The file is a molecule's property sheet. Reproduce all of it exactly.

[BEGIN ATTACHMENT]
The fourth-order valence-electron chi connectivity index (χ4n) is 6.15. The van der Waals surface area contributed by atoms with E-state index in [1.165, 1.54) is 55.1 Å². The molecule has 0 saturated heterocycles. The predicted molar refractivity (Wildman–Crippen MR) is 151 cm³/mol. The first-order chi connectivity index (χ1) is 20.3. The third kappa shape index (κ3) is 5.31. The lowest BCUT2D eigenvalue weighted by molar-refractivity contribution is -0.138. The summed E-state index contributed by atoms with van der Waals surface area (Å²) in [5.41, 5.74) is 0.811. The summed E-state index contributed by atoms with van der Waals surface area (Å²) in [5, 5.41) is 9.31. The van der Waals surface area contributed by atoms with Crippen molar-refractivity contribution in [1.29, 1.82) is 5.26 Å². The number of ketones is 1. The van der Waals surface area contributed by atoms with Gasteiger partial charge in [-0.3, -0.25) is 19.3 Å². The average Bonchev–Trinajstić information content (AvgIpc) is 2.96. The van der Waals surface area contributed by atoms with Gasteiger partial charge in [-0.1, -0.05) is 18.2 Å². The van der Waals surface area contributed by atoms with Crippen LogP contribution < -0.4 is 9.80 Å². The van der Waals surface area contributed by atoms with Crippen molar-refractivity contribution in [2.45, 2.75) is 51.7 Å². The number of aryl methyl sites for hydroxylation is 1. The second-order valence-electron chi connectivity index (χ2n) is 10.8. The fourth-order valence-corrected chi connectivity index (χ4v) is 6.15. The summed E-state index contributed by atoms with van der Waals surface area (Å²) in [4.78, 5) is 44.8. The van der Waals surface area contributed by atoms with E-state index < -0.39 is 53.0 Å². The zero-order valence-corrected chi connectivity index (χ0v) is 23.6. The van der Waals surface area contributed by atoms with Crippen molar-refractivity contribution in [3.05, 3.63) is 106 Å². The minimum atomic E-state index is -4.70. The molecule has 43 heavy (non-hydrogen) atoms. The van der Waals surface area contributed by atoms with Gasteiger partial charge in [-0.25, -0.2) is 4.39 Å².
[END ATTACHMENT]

The fourth-order valence-electron chi connectivity index (χ4n) is 6.15. The van der Waals surface area contributed by atoms with E-state index in [1.165, 1.54) is 55.1 Å². The molecule has 0 saturated heterocycles. The predicted molar refractivity (Wildman–Crippen MR) is 151 cm³/mol. The first-order chi connectivity index (χ1) is 20.3. The third kappa shape index (κ3) is 5.31. The lowest BCUT2D eigenvalue weighted by molar-refractivity contribution is -0.138. The summed E-state index contributed by atoms with van der Waals surface area (Å²) in [5.41, 5.74) is 0.811. The summed E-state index contributed by atoms with van der Waals surface area (Å²) in [5, 5.41) is 9.31. The van der Waals surface area contributed by atoms with Crippen molar-refractivity contribution in [1.29, 1.82) is 5.26 Å². The number of ketones is 1. The van der Waals surface area contributed by atoms with Gasteiger partial charge in [-0.3, -0.25) is 19.3 Å². The average Bonchev–Trinajstić information content (AvgIpc) is 2.96. The van der Waals surface area contributed by atoms with Gasteiger partial charge in [-0.1, -0.05) is 18.2 Å². The van der Waals surface area contributed by atoms with Crippen LogP contribution < -0.4 is 9.80 Å². The van der Waals surface area contributed by atoms with Crippen molar-refractivity contribution in [2.45, 2.75) is 51.7 Å². The number of aryl methyl sites for hydroxylation is 1. The second-order valence-electron chi connectivity index (χ2n) is 10.8. The fourth-order valence-corrected chi connectivity index (χ4v) is 6.15. The summed E-state index contributed by atoms with van der Waals surface area (Å²) in [4.78, 5) is 44.8. The van der Waals surface area contributed by atoms with E-state index < -0.39 is 53.0 Å². The zero-order valence-corrected chi connectivity index (χ0v) is 23.6. The van der Waals surface area contributed by atoms with Crippen molar-refractivity contribution in [3.05, 3.63) is 106 Å². The minimum atomic E-state index is -4.70. The molecule has 43 heavy (non-hydrogen) atoms. The van der Waals surface area contributed by atoms with Gasteiger partial charge in [-0.25, -0.2) is 4.39 Å².